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Caldecote School

AD3865-31-3
Elevations of Caldecote School [AD3865/31/3]

The school in Upper Caldecote was created as a NationalSchool in 1860, notice of its opening being in the Bedfordshire Mercury of 17 November that year. In other words, it subscribed to the principles of the National Society, who had contributed a grant to its building, which were to teach poor children in accordance with the religious principles of the Church of England. The school was built, as was the church, at the urgings of the indefatigable Rector of Northill, Rev.Arthur S.Pott. The school plans are held by Bedfordshire & Luton Archives & Records Service [AD3865/31] and logbooks run from 1862 to 1969 [SDNorthill(Caldecote)1-3]

The first Education Act was passed in 1870 (more correctly it was known as the Elementary Education Act). It was a milestone in the provision of education in Britain demonstrating central government's unequivocal support for education of all classes across the country. It also sought to secularise education by allowing the creation of School Boards. These were groups of representatives, elected by the local ratepayers and the Board had the powers to raise funds to form a local rate to support local education, build and run schools, pay the fees of the poorest children, make local school attendance compulsory between the ages of 5 and 13 and could even support local church schools, though in practice they replaced them, turning them into Board run schools (known as Board Schools). Naturally, and luckily for local historians, the Act required a questionnaire of local schools in 1870. The return for Northill notes Upper Caldecote National School as accommodating 107 children.

A land mark Education Act was passed in 1902, coming into effect in 1903. It disbanded the School Boards and gave day to day running of education to newly formed Local Education Authorities, usually the county council, as in Bedfordshire. The old Board Schools thus became Council Schools whilst the old National, British and other non-Board schools became known as Public Elementary Schools. CaldecoteNationalSchool duly became CaldecotePublicElementary School.

Bedfordshire & Luton Archives & Records Service has a scrapbook of cuttings of visits made to most Bedfordshire Schools by School Inspectors for a period from just before the First World War through the inter-war years [E/IN1/1]. The first visit recorded in the scrapbook was in 1908, when the inspector noted: "This school has been visited many times since last reported upon and at every visit has been found in a thoroughly excellent state of efficiency". However, as for the buildings: "The ventilation of the rooms is defective and the warming arrangements in the main room are not very satisfactory". In 1911 whilst the junior children were satisfactory: "In the Infants Division the order, the attainments of the scholars, and the methods of teaching all leave much to be desired and a marked general improvement will be expected next year". Furthermore: "The removal of the cumbrous gallery in the Infants room would be a great and indeed necessary improvement". Most Victorian infants rooms in schools seem to have been built with a gallery and it is normal for the inspector to comment that these should be removed.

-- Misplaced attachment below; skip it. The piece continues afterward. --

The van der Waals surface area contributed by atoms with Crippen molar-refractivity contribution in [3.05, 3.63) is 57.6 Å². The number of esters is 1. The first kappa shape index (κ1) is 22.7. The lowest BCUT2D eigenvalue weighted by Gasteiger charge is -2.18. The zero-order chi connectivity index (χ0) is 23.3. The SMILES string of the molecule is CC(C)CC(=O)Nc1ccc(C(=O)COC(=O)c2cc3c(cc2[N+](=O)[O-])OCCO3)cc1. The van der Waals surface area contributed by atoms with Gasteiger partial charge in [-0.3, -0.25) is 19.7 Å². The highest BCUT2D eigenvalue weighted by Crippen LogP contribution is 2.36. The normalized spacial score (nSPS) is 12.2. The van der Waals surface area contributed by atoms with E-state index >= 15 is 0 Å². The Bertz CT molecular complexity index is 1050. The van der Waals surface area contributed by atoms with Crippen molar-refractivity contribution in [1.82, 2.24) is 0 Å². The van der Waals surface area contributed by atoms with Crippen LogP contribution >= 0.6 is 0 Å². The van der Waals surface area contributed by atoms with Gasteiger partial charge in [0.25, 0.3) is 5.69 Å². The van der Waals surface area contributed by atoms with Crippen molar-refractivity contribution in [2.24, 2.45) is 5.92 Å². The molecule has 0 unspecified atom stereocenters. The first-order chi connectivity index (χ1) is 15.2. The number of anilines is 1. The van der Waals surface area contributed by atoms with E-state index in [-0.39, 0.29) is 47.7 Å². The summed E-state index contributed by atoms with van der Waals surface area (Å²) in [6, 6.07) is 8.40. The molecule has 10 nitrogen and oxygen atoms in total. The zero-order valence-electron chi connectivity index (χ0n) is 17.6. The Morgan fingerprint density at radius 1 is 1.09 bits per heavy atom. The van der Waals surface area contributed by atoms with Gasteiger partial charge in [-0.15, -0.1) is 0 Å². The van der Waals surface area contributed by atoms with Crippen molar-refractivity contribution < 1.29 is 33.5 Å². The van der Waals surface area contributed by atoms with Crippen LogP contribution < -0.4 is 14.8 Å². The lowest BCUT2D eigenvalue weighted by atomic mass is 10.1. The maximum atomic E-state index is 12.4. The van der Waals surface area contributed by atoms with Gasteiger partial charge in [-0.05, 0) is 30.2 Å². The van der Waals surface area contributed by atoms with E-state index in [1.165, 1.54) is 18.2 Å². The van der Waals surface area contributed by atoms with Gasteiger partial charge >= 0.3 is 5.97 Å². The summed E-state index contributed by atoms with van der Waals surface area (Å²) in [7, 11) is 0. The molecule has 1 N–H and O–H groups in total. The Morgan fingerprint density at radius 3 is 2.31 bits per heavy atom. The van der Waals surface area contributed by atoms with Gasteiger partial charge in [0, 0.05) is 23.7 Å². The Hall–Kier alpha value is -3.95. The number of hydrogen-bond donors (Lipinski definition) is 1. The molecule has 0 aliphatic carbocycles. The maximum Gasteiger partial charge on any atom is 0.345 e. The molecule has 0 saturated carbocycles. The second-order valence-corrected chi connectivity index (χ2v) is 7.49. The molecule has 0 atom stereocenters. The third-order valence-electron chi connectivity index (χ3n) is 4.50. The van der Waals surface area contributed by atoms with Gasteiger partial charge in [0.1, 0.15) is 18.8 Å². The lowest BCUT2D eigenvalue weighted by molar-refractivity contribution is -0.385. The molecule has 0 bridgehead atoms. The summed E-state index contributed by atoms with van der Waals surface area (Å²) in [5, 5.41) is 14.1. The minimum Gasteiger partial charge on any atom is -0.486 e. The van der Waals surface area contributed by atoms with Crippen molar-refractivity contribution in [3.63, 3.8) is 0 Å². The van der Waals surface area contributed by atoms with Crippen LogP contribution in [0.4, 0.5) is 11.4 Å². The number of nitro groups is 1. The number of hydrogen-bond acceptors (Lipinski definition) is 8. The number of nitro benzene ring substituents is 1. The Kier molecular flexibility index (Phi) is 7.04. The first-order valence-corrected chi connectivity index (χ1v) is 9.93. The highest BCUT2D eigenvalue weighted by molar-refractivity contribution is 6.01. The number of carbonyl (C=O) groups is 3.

The next visit was in October 1914, three months into the First World War, when average attendance was 96: "The tone and discipline of this School are praiseworthy and creditable work is done in all the classes. A pleasing feature of the school is the interest the Head Teacher [Mrs. E. Wilson] takes in the welfare of the older girls and the steps which are taken to prepare them to take their place in the world when schooldays are over". Heating in the main room was still inadequate and it was also noted that the numbers in the infants' class were getting too large for their accommodation.

The inspection of 1922 dealt wholly with premises and found that the offices [i.e. the toilets] urgently required lime washing, there was no lavatory basin in the school "This provision is all the more necessary as several children stay to mid-day dinner"! The walls of the school also needed repainting, preferably in a lighter colour to make the ambience less dark. The school was also very short of books. In 1923, when average attendance was 108,  the Inspector noted of the functioning of the school: "This school is carefully taught, and the children are thoroughly well behaved. There are some backward children in Standard II, but they were backward when they came up from the Infants' Division at the end of a period during which the school had been understaffed; they are well taught now". This understaffing was, no doubt, due to the First World War with male teachers in the armed forces and women who might have become teachers doing war work.